LAST week, an online forum organized by the Mindanao Institute of Journalism was conducted to answer the question,”Where do our PPEs go?” Come to think of it, where do these disposable face masks and other personal protective equipment end up?
For hospitals and other medical facilities, they already have established protocols and measures on proper waste disposal, including those considered hazardous. Although the increasing number of PPEs due to the pandemic is a concern, the third party engaged in keeping all these disposed properly, has come up with solutions using modern technology that is compliant to DoST and DOH requirements.
Using reusable face masks is the advocacy of the environment group Interfacing Development Interventions for Sustainability to curb the rising number of disposable masks that have become ubiquitous – on the streets, in canals and in our already burdened seas. It would appear that we still have to be told how to properly throw our PPEs, apart from being reminded time and again to wear one.
Reusable masks keep garbage from piling up and saves the environment. But are all reusable face masks created equal? The Philippine Textile Research Institute of the Department of Science and Technology developed a special face mask with added functionality and value. The cloth mask commonly used today, ‘can provide protection against particulate matter or microscopic particles that are present in the air.” But the research institute is taking the cloth mask to a higher level, through what they call REwear (Re-usable, washable, re-wearable) face mask. This was “tested for water-repellency, toxicity, fluid resistance, bacterial filtration efficiency, particle filtration efficiency, breathability and flammability.” In June, this year, the REwear face mask was considered compliant to the World Health Organization guidelines which includes the type of material, breathability, number of layers, combination of materials used, mask shape, and coating to ensure that they offer ample breathability and protection for users.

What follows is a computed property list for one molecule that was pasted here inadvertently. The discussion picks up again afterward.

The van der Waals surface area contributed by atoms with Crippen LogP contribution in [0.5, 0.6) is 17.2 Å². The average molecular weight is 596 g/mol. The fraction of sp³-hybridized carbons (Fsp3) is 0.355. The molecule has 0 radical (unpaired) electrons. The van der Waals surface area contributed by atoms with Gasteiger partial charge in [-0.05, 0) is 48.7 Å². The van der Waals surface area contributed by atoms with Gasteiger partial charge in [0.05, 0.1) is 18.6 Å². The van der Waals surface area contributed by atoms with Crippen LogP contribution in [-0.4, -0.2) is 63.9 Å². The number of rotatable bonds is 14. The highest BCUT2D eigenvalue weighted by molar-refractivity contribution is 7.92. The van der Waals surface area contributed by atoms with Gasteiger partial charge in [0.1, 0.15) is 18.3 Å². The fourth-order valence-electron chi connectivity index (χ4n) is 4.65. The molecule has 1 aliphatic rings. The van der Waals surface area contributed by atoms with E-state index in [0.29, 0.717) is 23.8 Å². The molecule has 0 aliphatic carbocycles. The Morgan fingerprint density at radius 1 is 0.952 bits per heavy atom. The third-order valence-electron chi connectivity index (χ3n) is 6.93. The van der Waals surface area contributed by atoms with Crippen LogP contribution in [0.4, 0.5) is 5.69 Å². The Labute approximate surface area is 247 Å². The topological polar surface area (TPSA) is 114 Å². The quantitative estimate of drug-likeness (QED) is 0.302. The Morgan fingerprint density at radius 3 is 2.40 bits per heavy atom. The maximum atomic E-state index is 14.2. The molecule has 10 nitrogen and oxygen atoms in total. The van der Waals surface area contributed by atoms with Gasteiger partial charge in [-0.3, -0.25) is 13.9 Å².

However, these face masks are not for sale to the general public as these are only for the use of frontliners. The DoST said that the technology adoption is open to textile processors. Apart from REwear, other institutions are doing research supporting reusable masks. And since we have to adapt to an environment where the virus is still active, it is prudent that we choose the face mask that can protect us from the virus and that is easy on the budget.
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